Assigned Textbook

    Title: Digital Integrated Circuits (2nd Edition)
    Author(s): Jan M. Rabaey, Anantha Chandrakasan, and Borivoje Nikolic (2003)
    Publisher: Upper Saddle River, NJ: Pearson Education, Inc.
    Paperback ISBN: 978-0130909961

    Additional papers and online resources will be assigned.

    Academic Dishonesty

    Students are encouraged to work together and learn from one another. However, you are expected to turn in your OWN work for every assignment. Homework is NOT to be considered a group project and you should expect all assignments to be checked for similarities with others in the class, prior class assignments, and work published online. You should never be copying someone else's work and changing a small amount of that work. During group assignments you and your partners may turn in one assignment per group with everyone's name attached. Working together is not allowed on exams. If you utilize online code examples (in Verilog, VHDL, etc) then you need to cite the resource and author(s). You are expected to be familiar with section 4.2 of the Oregon State University Code of Conduct.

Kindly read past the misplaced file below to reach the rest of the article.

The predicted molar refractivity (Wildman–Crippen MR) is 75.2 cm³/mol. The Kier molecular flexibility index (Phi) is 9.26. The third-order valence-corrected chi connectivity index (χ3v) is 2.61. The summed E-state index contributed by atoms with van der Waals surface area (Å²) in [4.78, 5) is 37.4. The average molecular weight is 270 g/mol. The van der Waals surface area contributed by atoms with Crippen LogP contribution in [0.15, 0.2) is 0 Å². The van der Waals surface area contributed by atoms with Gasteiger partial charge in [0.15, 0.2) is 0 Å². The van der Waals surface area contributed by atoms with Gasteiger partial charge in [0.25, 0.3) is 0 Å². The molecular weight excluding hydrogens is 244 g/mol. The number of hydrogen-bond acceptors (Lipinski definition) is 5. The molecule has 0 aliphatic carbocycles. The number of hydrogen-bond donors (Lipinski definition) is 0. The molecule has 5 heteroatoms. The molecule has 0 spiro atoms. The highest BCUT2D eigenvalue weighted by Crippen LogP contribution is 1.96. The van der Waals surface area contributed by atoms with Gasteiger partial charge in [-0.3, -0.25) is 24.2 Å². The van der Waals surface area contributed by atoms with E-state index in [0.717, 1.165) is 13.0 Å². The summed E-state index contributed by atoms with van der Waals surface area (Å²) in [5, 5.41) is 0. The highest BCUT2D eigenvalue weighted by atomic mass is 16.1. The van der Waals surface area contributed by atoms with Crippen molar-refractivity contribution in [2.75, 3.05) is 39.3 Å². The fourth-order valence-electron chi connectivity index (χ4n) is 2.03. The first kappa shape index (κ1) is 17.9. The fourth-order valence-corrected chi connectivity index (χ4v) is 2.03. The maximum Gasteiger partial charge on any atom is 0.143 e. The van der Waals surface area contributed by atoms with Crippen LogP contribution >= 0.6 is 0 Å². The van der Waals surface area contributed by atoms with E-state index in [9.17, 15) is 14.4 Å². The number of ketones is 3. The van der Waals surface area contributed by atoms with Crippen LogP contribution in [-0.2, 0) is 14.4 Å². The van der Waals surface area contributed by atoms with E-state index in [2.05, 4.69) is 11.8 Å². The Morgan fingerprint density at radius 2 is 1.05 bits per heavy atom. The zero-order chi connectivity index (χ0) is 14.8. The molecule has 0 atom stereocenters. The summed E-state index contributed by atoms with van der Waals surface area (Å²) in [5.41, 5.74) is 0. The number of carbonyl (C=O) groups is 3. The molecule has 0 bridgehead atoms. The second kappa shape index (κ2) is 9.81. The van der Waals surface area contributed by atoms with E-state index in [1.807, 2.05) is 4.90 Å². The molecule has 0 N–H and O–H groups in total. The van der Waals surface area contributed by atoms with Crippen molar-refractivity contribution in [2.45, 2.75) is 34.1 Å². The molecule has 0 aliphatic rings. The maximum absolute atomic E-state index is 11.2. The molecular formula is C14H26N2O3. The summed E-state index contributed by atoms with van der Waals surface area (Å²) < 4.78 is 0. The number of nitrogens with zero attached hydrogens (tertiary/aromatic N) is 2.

Paying someone to complete your work is unacceptable and will result in immediate referral to the Office of Student Conduct! Cheating and plagiarism are not taken lightly!

    You will receive a zero on your first abuse of these rules, and in the case of shared work, the student sharing the work and the student copying the work will both receive zeros. In addition, the academic dishonesty charge will be documented and sent to your school's dean and the Office of Student Conduct.

    Disability Accommodations

    Accommodations for students with disabilities are determined and approved by Disability Access Services (DAS). If you, as a student, believe you are eligible for accommodations but have not obtained approval please contact DAS immediately at 541-737-4098 or at DAS notifies students and faculty members of approved academic accommodations and coordinates implementation of those accommodations. While not required, students and faculty members are encouraged to discuss details of the implementation of individual accommodations.

    Students with documented disabilities who may need accommodations, who have any emergency medical information the instructor should be aware of, or who need special arrangements in the event of evacuation, should make an appointment with the instructor as early as possible, and no later than the first week of the term. Class materials will be made available in an accessible format upon request.

    Religious Accommodations

    Oregon State University recognizes a diverse group of students and the university accommodates diverse religious holidays. Please see the OSU Equal Opportunity and Access website for additional information on the religious accommodation process.

    The fine print...

    Note that the course summary shown below is automatically generated by Canvas and will expand as the class progresses.

    Course Summary:

    Date Details